By Soraya Ferdman
On December 15th, the United States Appeals Court for the First Circuit unanimously ruled that a Massachusetts wiretap statute could not be used against individuals who recorded police officers in public, even if the officer had not consented to the recording.
“A citizen’s audio recording of on-duty police officers’ treatment of civilians in public spaces while carrying out their official duties, even when conducted without an officer’s knowledge, can constitute newsgathering every bit as much as a credentialed reporter’s after-the-fact efforts to ascertain what had transpired,” First Circuit Judge David J. Barron wrote.
See previous story: Appeals Court Considers Massachusetts’ Law Against Secretly Recording Police
Check out First Amendment Watch’s Teacher Guide on the Right to Record Police
The ruling combined two lawsuits, one filed by the American Civil Liberties Union of Massachusetts on behalf of two Boston civil rights activists, Eric Martin and René Pérez, and the other filed by an investigative media company, Project Veritas. Both suits challenged the law on First Amendment grounds, but they differed in scope.
The ACLU lawsuit challenged the law insofar as it criminalizes the secret recording of police. In 2018, U.S. District Court Chief Judge Patti Saris sided with the activists, and ruled that the law as applied here violated the First Amendment. Suffolk County District Attorney Rachael Rollins appealed Saris’ decision, arguing that it would endanger the privacy of private citizens who were witness to an arrest but did not wish to be recorded.
In his December 15th opinion, Barron acknowledged that “protecting the privacy of the citizens of Massachusetts is a legitimate and important government interest,” and that he could “envision circumstances in which an individual who is interacting with (or in the vicinity of) a police officer might have a particularly heightened reason to wish to have notice that her comments are being recorded,” in such circumstances when the individual was a rape victim or a minor. But, Barron ultimately rejected Rollins’ argument, writing, “individual’s privacy interests are hardly at their zenith in speaking audibly in a public space within earshot of a police officer.”
Project Veritas’ claims were less successful, in part, because they were more ambitious. The group argued that individuals should be allowed to secretly record, not just the police, but any government official operating in their official capacity in public. Indeed, the group argued that people should be allowed to secretly record anyone who “does not have reasonable expectation of privacy.” The First Circuit agreed with the lower court’s ruling that Project Veritas’ claims lacked precision, but ordered the lower court to dismiss it without prejudice, giving them an opportunity to file an amended complaint.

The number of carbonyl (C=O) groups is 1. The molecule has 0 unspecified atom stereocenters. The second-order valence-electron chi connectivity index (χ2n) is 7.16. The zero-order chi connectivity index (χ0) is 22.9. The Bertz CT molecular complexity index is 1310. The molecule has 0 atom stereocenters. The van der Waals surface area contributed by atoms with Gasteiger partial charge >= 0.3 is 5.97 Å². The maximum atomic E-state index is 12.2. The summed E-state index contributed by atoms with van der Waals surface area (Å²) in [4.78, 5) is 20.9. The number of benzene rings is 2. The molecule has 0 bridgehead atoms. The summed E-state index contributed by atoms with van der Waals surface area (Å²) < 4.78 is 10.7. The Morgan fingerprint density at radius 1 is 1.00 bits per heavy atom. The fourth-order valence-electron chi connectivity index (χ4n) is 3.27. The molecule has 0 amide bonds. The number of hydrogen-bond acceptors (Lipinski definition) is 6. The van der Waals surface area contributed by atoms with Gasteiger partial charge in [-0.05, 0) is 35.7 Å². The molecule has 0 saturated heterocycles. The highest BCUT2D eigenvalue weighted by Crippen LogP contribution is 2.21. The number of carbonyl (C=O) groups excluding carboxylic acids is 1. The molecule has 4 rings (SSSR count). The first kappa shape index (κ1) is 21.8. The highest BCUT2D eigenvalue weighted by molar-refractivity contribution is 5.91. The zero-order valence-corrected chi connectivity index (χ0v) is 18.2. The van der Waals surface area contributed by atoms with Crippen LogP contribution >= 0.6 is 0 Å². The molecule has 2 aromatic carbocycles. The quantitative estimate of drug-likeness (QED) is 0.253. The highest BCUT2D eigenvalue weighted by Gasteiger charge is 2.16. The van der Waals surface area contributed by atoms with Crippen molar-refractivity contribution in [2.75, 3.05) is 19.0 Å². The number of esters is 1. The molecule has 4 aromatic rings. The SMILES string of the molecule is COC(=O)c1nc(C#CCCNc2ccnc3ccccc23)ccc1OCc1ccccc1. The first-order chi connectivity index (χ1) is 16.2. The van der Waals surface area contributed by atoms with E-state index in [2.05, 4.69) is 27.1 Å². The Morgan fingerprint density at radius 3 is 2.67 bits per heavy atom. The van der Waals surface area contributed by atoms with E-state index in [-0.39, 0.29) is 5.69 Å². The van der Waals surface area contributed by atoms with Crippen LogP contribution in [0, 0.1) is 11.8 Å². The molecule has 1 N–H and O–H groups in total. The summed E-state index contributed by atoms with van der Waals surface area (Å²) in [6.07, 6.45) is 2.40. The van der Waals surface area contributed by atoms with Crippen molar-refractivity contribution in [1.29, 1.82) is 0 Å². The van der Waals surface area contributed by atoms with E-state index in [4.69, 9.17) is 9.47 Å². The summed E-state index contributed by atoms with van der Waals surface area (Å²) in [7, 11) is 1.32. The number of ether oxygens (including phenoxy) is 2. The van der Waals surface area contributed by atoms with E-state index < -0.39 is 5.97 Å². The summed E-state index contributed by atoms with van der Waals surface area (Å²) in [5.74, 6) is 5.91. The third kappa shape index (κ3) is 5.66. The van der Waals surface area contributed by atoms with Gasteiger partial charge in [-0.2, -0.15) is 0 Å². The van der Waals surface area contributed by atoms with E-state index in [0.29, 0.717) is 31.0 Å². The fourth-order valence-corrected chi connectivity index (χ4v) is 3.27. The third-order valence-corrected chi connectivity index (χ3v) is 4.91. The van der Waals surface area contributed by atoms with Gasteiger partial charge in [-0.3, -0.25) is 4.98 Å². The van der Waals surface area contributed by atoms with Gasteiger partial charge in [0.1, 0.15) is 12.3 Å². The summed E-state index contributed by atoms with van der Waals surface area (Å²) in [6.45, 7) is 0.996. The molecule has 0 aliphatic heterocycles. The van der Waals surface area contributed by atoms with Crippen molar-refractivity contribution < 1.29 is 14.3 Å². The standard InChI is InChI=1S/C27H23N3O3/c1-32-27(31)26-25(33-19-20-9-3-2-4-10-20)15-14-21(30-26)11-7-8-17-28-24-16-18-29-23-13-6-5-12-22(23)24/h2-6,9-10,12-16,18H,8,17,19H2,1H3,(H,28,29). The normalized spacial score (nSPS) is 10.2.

Massachusetts has long fought to preserve Section 99, a wiretapping statute passed in 1964 that broadly protects people from being recorded without their consent. Unlike most states, the law does not contain an exception for individuals who record police officers performing their duties in public.
For many years, the state had been successful in prevailing in lawsuits challenging the law. In 2001, a motorist sought to challenge the law after he was charged for recording an encounter with a police officer, but the Massachusetts Supreme Court upheld the ban on police records writing, “the problem could have been avoided if, at the outset of the traffic stop, the defendant had simply informed the police of his intentions to tape the encounter” Commonwealth v. Hyde (2001).
Ten years later, a new suit rose to the United States Appeals Court for the First Circuit, Glik v. Cunniffee (2011). It involved a man who used his cell phone to record several officers arresting a man in a way he perceived as violent. The appeals dismissed the charges, writing, “Glik was exercising clearly-established First Amendment rights in filming the officers in a public space.” However, because Glik’s case did not involve a secret recording, it left open the possibility that the wiretapping statute could still apply in cases where an officer was not aware he or she was being recorded.
Because of the ambiguity, Massachusetts police officers still regularly stopped individuals recording them in public. When the case was first filed in 2016, Plaintiff René Pérez told the ACLU that “police officers [had] screamed at [him] and grabbed his phone when [he] openly recorded.”
Jessie Rossman, a staff attorney at the ACLU of Masaschusetts who argued the case at the First Circuit, called the recent decision “vitally important” in an official statement.
“People’s recordings of police interactions have started crucial conversations about police reform, and we all suffer when fear of retribution or prosecution stifles these movements. As the First Circuit explained, and as our clients understand, secret recording can uncover abuses and foster better police behavior, which is why today’s decision is vitally important for both free expression and police accountability,” Rossman said.
Sophia Cope, a Senior Staff Attorney at Electronic Frontier Foundation who prepared an amicus brief in support of the ACLU’s claims, was also satisfied with the First Circuit’s decision.
“The court rightly recognized that the ability to secretly record the police is critical for accountability, especially when officers often retaliate against civilians who openly record them,” Cope told First Amendment Watch.